Dec. 21, 2013 at 2:50 PM ET
Six months after a life-saving double lung transplant, the Pennsylvania girl whose parents changed the way the organs are allocated in the U.S. is growing healthy and strong — and she wants a Furby Boom for Christmas.
Sarah Murnaghan, 11, can breathe on her own and walk by herself for short distances. She speaks in a clear, calm voice, even on a day with a slight scare over too much congestion in her chest.
“The morning was a bit rough, but I’m feeling a bit better,” she told NBC News by phone Friday.
That simple sentence is priceless to Sarah’s mom, Janet Murnaghan, who, with her husband, went to federal court to force the Organ Procurement and Transplantation Network, or OPTN, to alter its rules and allow the child to be considered for transplant based on how sick she was, instead of her age.
“When we started, we thought we were going to lose Sarah,” the Newtown Square, Pa., mother told NBC News. “People have criticized me for going to court, but what other choice did I have?”
Sarah’s quest for a transplant was among the top health stories of 2013, raising questions of whether it’s ethical to change the way the nation’s scarce supply of organs is allocated based on the case of just one child.
At the time, officials — including Health and Human Services Secretary Kathleen Sebelius — argued that such a request jeopardized the fairness of the overall system.
“I would suggest, sir, that, again, this is an incredibly agonizing situation where someone lives and someone dies,” Sebelius told Rep. Lou Barletta during a Congressional hearing.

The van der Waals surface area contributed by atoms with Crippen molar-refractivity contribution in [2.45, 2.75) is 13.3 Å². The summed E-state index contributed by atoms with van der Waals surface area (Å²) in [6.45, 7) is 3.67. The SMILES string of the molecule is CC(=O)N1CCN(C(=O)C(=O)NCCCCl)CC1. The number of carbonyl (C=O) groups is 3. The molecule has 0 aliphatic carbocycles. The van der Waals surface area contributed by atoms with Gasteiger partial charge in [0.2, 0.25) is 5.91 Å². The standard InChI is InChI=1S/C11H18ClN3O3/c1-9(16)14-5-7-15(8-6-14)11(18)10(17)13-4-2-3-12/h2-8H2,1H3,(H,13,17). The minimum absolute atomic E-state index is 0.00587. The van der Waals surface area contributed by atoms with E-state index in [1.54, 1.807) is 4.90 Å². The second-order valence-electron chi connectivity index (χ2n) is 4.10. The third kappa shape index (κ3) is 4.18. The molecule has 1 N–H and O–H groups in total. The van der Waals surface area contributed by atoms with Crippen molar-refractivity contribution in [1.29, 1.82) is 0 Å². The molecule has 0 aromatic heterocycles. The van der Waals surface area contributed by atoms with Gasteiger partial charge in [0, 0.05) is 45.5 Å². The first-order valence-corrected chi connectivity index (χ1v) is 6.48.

Murnaghan said she’s still angry at that comment — and at Sebelius, who denied her daughter’s appeal.
“When she made the statement that somebody has to die, she stepped over a line in me as a mother,” said Murnaghan, 39. “There was a lack of compassion, a lack of awareness that one life does matter.”
Since June, at least nine other children have requested exemption to the existing rules, which prevent kids younger than 12 from being considered for adolescent or adult lungs until those organs have been offered to the over-12 groups first. The Murnaghans successfully argued that the severity of a child's illness, not age, should be the key factor in being considered for the adult transplant list.
Two of those 10 children received transplants under the OPTN exception, including Sarah, who got two sets of lungs because one failed. Three children received transplants from the original waiting list registration and four are still waiting, according to records from the United Network for Organ Sharing, or UNOS.
There’s been no word on Javier Acosta, 11, who, like Sarah, had severe cystic fibrosis and was awaiting a lung transplant. Javier’s mother, Milagros Martinez, also sought a court order, but she has not responded to requests for comment from NBC News. Murnaghan said that the family is very private and doesn’t want to discuss Javier’s condition publicly. She wouldn't say whether he'd received a transplant, but she did say Javier is doing well.
Still, one child who sought the exemption died while waiting, UNOS records showed.
“All I can think is we didn’t do it fast enough,” Murnaghan said. “That child still died.”
As of Friday, 1,650 people were waiting for lung transplants in the U.S., according to OPTN data. That includes 21 patients under age 10 and 39 ages 11 to 17.